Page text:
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France: court ruling leaves questions around tuition fee implementation

International students in France may be saved from a hike in tuition fees after the country’s Constitutional Council ruled that free access to public education is a constitutional right.

So far, the changes have been met by strong opposition from student bodies. Photo: wikimedia

The fees rose to €2,770 for bachelor degrees and to €3,770 for a master’s or a doctoral degree

The case was brought by student and professional associations in July after the French government announced plans to increase annual fees for anyone who came from outside of the EU. 

“Tuition fees in the context of obtaining a national degree must remain at a reasonable level so that it can be supportive of all”

The fees, which kicked in this September, rose from €170 to €2,770 for bachelor degrees and €243 per year to €3,770 for a master’s or a doctoral degree.

So far, the changes have been met by strong opposition from student bodies including the National Union of Students of France; the Association of Peruvian Students in France; the Federation of Students Interns and Senegalese of France; the Association of Guinean Youth in France; the Association of Egyptian Students in France; SNESUP-FSU; FERC CGT; FERC Sup; Student Solidarity • e • s and FO ESR. 

In a joint statement, the organisations welcomed the Constitutional Court’s decision. 

“The decree from the 19th of April is illegal,” the statement read.

“These measures are manifestly contradictory to the principle of free public education, which implies that the cost of tuition fees in the context of obtaining a national degree must remain at a reasonable level so that it can be supportive of all without creating an excessive financial burden [that] would dissuade participants from accessing higher education.”

Another key outcome of the ruling is that the government cannot raise tuition fees without a judge’s approval.

However, obstacles still remain for those who are opposed to the government’s new fees.

France’s supreme administrative court Conseil d’Etat – the Council of State – acts as legal advisor to the executive branch and as the supreme court in France. It is set to make its own decision on the fees in the coming months.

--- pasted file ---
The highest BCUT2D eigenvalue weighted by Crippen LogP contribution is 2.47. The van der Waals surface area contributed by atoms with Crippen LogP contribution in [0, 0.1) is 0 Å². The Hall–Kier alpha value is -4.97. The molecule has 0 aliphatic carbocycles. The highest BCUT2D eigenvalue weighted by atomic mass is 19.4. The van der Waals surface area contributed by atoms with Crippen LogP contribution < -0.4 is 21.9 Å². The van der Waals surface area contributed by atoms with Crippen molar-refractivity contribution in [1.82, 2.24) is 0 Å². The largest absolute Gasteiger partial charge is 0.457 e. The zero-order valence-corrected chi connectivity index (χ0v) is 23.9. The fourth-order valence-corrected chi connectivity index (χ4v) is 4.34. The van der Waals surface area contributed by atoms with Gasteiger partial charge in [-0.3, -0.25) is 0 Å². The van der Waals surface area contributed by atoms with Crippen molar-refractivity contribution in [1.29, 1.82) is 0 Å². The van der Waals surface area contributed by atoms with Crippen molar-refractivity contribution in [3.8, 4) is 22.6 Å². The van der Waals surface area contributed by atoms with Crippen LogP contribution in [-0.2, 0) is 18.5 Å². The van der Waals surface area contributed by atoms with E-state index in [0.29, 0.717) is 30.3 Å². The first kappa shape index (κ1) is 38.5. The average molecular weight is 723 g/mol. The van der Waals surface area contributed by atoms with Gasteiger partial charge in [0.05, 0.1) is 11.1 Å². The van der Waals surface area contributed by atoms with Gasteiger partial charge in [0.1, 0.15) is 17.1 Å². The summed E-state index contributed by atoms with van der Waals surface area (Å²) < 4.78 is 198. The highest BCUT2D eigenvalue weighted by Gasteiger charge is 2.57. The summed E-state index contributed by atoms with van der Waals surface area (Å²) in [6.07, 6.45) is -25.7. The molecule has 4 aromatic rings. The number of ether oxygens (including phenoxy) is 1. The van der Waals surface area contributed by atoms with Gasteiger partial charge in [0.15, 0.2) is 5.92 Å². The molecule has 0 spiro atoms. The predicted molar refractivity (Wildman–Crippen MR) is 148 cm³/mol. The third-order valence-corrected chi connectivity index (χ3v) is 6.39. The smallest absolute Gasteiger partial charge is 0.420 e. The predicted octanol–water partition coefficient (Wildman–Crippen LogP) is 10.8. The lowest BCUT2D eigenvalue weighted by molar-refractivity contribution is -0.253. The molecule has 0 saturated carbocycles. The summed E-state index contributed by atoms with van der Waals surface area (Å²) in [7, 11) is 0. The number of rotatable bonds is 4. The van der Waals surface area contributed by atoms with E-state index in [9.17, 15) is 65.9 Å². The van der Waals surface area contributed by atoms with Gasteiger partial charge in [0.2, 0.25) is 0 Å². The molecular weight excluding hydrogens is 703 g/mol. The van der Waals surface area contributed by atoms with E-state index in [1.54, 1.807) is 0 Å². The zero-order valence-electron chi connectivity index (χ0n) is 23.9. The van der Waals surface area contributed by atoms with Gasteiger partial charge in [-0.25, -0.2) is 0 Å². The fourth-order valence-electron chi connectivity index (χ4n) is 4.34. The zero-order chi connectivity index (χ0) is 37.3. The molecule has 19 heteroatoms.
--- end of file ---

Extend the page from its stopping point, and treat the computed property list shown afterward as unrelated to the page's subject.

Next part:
“The ruling of the Conseil Constitutionnel – Constitutional Council – does not mention the differentiated tuition fees for non-EU students.

“We are waiting for the Conseil d’Etat ruling about it, in the months to come,” a spokesperson from Campus France told The PIE News.

While the Constitutional Council’s ruling specified that the constitutional right to a free education applies for higher education, it also stated that universities can charge “modest” fees that take into account how much a student can afford. The exact meaning of the word “modest” has not been defined and is causing concern amongst student organisations.

Some French universities have resisted the fee increases and used legal loopholes to avoid implementing them. One such University is Lyon 2.

“We wanted to avoid [the new fees] as far as possible by exonerating all those who would have been subjected to them,” the university’s president Nathalie Dompnier told France 24.

Some French universities have resisted the fee increases and used legal loopholes to avoid implementing them

In 2018, Emmanuel Macron’s government announced measures to attract international students, including a simplified visa application process. However, the plans also included the fee hikes for non-EU students.

During the academic year of 2017 to 2018, 340,000 foreign students came to France to study, and as part of France’s bid to attract 500,000 international students to its shores by 2027, Campus France recently announced a new international campaign to give a voice to those who have chosen France for their studies.

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